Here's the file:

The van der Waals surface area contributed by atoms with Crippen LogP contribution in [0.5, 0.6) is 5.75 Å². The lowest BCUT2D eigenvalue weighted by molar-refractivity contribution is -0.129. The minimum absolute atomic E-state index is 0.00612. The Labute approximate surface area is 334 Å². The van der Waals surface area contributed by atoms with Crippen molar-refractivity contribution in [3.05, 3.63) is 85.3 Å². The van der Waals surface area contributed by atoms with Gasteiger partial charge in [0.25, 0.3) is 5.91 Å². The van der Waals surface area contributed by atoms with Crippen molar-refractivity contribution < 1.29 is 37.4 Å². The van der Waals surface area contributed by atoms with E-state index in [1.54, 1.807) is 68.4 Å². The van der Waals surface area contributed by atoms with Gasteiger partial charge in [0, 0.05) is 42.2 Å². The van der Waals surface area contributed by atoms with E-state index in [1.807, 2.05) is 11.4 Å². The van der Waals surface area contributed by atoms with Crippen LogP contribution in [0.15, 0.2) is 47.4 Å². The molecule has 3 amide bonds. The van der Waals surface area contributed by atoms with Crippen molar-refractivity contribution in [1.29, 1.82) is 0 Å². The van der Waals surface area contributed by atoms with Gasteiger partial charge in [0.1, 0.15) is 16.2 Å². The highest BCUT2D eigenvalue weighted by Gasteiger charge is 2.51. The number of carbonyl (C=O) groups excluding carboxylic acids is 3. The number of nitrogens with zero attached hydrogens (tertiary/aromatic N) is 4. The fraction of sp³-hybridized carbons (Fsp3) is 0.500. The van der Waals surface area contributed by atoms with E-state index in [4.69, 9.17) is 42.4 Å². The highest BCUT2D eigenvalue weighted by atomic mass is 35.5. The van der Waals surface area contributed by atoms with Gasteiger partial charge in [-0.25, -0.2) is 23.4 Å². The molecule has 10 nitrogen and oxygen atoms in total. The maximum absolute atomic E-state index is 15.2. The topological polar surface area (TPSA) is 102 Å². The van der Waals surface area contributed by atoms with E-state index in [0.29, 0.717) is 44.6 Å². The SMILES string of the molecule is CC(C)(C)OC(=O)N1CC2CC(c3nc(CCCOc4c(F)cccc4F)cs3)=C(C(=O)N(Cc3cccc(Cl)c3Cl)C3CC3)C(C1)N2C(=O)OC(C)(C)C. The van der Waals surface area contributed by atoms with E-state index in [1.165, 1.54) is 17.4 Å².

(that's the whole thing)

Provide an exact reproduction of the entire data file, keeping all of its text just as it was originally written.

The van der Waals surface area contributed by atoms with Crippen LogP contribution in [0.5, 0.6) is 5.75 Å². The lowest BCUT2D eigenvalue weighted by molar-refractivity contribution is -0.129. The minimum absolute atomic E-state index is 0.00612. The Labute approximate surface area is 334 Å². The van der Waals surface area contributed by atoms with Crippen molar-refractivity contribution in [3.05, 3.63) is 85.3 Å². The van der Waals surface area contributed by atoms with Gasteiger partial charge in [0.25, 0.3) is 5.91 Å². The van der Waals surface area contributed by atoms with Crippen molar-refractivity contribution < 1.29 is 37.4 Å². The van der Waals surface area contributed by atoms with E-state index in [1.54, 1.807) is 68.4 Å². The van der Waals surface area contributed by atoms with Gasteiger partial charge in [0, 0.05) is 42.2 Å². The van der Waals surface area contributed by atoms with E-state index in [1.807, 2.05) is 11.4 Å². The van der Waals surface area contributed by atoms with Crippen LogP contribution in [0.15, 0.2) is 47.4 Å². The molecule has 3 amide bonds. The van der Waals surface area contributed by atoms with Crippen molar-refractivity contribution in [1.29, 1.82) is 0 Å². The van der Waals surface area contributed by atoms with Gasteiger partial charge in [0.1, 0.15) is 16.2 Å². The highest BCUT2D eigenvalue weighted by Gasteiger charge is 2.51. The number of carbonyl (C=O) groups excluding carboxylic acids is 3. The number of nitrogens with zero attached hydrogens (tertiary/aromatic N) is 4. The fraction of sp³-hybridized carbons (Fsp3) is 0.500. The van der Waals surface area contributed by atoms with E-state index in [4.69, 9.17) is 42.4 Å². The highest BCUT2D eigenvalue weighted by atomic mass is 35.5. The van der Waals surface area contributed by atoms with Gasteiger partial charge in [-0.25, -0.2) is 23.4 Å². The molecule has 10 nitrogen and oxygen atoms in total. The maximum absolute atomic E-state index is 15.2. The topological polar surface area (TPSA) is 102 Å². The van der Waals surface area contributed by atoms with E-state index in [0.29, 0.717) is 44.6 Å². The SMILES string of the molecule is CC(C)(C)OC(=O)N1CC2CC(c3nc(CCCOc4c(F)cccc4F)cs3)=C(C(=O)N(Cc3cccc(Cl)c3Cl)C3CC3)C(C1)N2C(=O)OC(C)(C)C. The van der Waals surface area contributed by atoms with E-state index in [1.165, 1.54) is 17.4 Å².